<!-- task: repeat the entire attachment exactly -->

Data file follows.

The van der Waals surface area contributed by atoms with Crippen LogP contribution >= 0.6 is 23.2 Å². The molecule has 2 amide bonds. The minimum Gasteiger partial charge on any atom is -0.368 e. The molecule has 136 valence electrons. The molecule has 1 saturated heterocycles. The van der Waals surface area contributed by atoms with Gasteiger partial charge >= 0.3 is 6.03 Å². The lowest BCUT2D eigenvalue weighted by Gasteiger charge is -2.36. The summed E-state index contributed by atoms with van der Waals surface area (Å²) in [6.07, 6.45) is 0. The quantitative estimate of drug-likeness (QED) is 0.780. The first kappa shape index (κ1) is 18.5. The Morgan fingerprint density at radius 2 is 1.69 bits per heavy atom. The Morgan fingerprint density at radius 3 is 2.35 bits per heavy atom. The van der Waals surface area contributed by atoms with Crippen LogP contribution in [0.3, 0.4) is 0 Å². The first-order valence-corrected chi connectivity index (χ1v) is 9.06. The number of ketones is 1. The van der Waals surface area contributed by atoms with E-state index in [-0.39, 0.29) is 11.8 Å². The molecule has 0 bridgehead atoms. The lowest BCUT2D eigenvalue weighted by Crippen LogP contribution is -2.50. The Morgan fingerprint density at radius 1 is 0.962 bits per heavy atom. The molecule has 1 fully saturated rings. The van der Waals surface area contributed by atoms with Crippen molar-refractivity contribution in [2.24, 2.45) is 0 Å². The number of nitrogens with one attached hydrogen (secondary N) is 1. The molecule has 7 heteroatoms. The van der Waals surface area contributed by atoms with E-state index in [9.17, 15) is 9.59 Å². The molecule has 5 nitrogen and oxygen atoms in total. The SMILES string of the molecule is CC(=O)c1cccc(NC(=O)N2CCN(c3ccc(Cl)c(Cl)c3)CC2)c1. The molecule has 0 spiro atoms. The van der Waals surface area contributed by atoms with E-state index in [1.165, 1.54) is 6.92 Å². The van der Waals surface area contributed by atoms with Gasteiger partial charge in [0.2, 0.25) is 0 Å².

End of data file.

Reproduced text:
The van der Waals surface area contributed by atoms with Crippen LogP contribution >= 0.6 is 23.2 Å². The molecule has 2 amide bonds. The minimum Gasteiger partial charge on any atom is -0.368 e. The molecule has 136 valence electrons. The molecule has 1 saturated heterocycles. The van der Waals surface area contributed by atoms with Gasteiger partial charge >= 0.3 is 6.03 Å². The lowest BCUT2D eigenvalue weighted by Gasteiger charge is -2.36. The summed E-state index contributed by atoms with van der Waals surface area (Å²) in [6.07, 6.45) is 0. The quantitative estimate of drug-likeness (QED) is 0.780. The first kappa shape index (κ1) is 18.5. The Morgan fingerprint density at radius 2 is 1.69 bits per heavy atom. The Morgan fingerprint density at radius 3 is 2.35 bits per heavy atom. The van der Waals surface area contributed by atoms with Crippen LogP contribution in [0.3, 0.4) is 0 Å². The first-order valence-corrected chi connectivity index (χ1v) is 9.06. The number of ketones is 1. The van der Waals surface area contributed by atoms with E-state index in [-0.39, 0.29) is 11.8 Å². The molecule has 0 bridgehead atoms. The lowest BCUT2D eigenvalue weighted by Crippen LogP contribution is -2.50. The Morgan fingerprint density at radius 1 is 0.962 bits per heavy atom. The molecule has 1 fully saturated rings. The van der Waals surface area contributed by atoms with Crippen molar-refractivity contribution in [2.24, 2.45) is 0 Å². The number of nitrogens with one attached hydrogen (secondary N) is 1. The molecule has 7 heteroatoms. The van der Waals surface area contributed by atoms with E-state index in [9.17, 15) is 9.59 Å². The molecule has 5 nitrogen and oxygen atoms in total. The SMILES string of the molecule is CC(=O)c1cccc(NC(=O)N2CCN(c3ccc(Cl)c(Cl)c3)CC2)c1. The molecule has 0 spiro atoms. The van der Waals surface area contributed by atoms with E-state index in [1.165, 1.54) is 6.92 Å². The van der Waals surface area contributed by atoms with Gasteiger partial charge in [0.2, 0.25) is 0 Å².